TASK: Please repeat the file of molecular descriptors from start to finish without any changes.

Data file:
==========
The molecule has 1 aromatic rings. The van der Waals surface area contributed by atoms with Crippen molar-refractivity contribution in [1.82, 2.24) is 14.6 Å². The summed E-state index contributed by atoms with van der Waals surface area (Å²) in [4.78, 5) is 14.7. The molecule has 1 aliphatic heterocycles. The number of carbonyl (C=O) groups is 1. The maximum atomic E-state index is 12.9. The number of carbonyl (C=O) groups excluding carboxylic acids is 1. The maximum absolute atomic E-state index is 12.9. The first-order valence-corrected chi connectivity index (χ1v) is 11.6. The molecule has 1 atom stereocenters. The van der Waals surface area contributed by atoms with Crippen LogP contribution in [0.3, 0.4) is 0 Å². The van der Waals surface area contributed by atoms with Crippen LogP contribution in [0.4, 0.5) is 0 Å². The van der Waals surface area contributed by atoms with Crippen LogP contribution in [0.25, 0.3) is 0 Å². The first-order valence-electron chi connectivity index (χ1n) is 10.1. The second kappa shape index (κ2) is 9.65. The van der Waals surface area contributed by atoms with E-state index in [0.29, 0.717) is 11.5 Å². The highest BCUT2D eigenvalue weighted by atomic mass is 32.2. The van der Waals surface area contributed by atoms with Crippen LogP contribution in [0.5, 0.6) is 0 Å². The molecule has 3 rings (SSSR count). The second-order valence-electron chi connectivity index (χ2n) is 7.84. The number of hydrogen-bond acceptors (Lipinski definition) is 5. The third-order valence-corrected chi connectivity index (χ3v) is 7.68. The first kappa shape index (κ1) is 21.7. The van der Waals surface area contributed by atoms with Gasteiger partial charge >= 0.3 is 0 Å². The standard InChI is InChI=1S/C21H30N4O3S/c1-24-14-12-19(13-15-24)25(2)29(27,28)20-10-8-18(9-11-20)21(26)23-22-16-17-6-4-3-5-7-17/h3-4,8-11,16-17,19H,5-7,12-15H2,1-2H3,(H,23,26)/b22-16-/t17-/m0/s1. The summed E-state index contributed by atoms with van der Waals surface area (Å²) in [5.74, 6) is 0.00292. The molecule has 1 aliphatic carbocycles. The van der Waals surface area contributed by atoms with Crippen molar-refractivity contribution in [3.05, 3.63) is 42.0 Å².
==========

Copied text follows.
The molecule has 1 aromatic rings. The van der Waals surface area contributed by atoms with Crippen molar-refractivity contribution in [1.82, 2.24) is 14.6 Å². The summed E-state index contributed by atoms with van der Waals surface area (Å²) in [4.78, 5) is 14.7. The molecule has 1 aliphatic heterocycles. The number of carbonyl (C=O) groups is 1. The maximum atomic E-state index is 12.9. The number of carbonyl (C=O) groups excluding carboxylic acids is 1. The maximum absolute atomic E-state index is 12.9. The first-order valence-corrected chi connectivity index (χ1v) is 11.6. The molecule has 1 atom stereocenters. The van der Waals surface area contributed by atoms with Crippen LogP contribution in [0.3, 0.4) is 0 Å². The van der Waals surface area contributed by atoms with Crippen LogP contribution in [0.4, 0.5) is 0 Å². The van der Waals surface area contributed by atoms with Crippen LogP contribution in [0.25, 0.3) is 0 Å². The first-order valence-electron chi connectivity index (χ1n) is 10.1. The second kappa shape index (κ2) is 9.65. The van der Waals surface area contributed by atoms with E-state index in [0.29, 0.717) is 11.5 Å². The highest BCUT2D eigenvalue weighted by atomic mass is 32.2. The van der Waals surface area contributed by atoms with Crippen LogP contribution in [0.5, 0.6) is 0 Å². The molecule has 3 rings (SSSR count). The second-order valence-electron chi connectivity index (χ2n) is 7.84. The number of hydrogen-bond acceptors (Lipinski definition) is 5. The third-order valence-corrected chi connectivity index (χ3v) is 7.68. The first kappa shape index (κ1) is 21.7. The van der Waals surface area contributed by atoms with Gasteiger partial charge >= 0.3 is 0 Å². The standard InChI is InChI=1S/C21H30N4O3S/c1-24-14-12-19(13-15-24)25(2)29(27,28)20-10-8-18(9-11-20)21(26)23-22-16-17-6-4-3-5-7-17/h3-4,8-11,16-17,19H,5-7,12-15H2,1-2H3,(H,23,26)/b22-16-/t17-/m0/s1. The summed E-state index contributed by atoms with van der Waals surface area (Å²) in [5.74, 6) is 0.00292. The molecule has 1 aliphatic carbocycles. The van der Waals surface area contributed by atoms with Crippen molar-refractivity contribution in [3.05, 3.63) is 42.0 Å².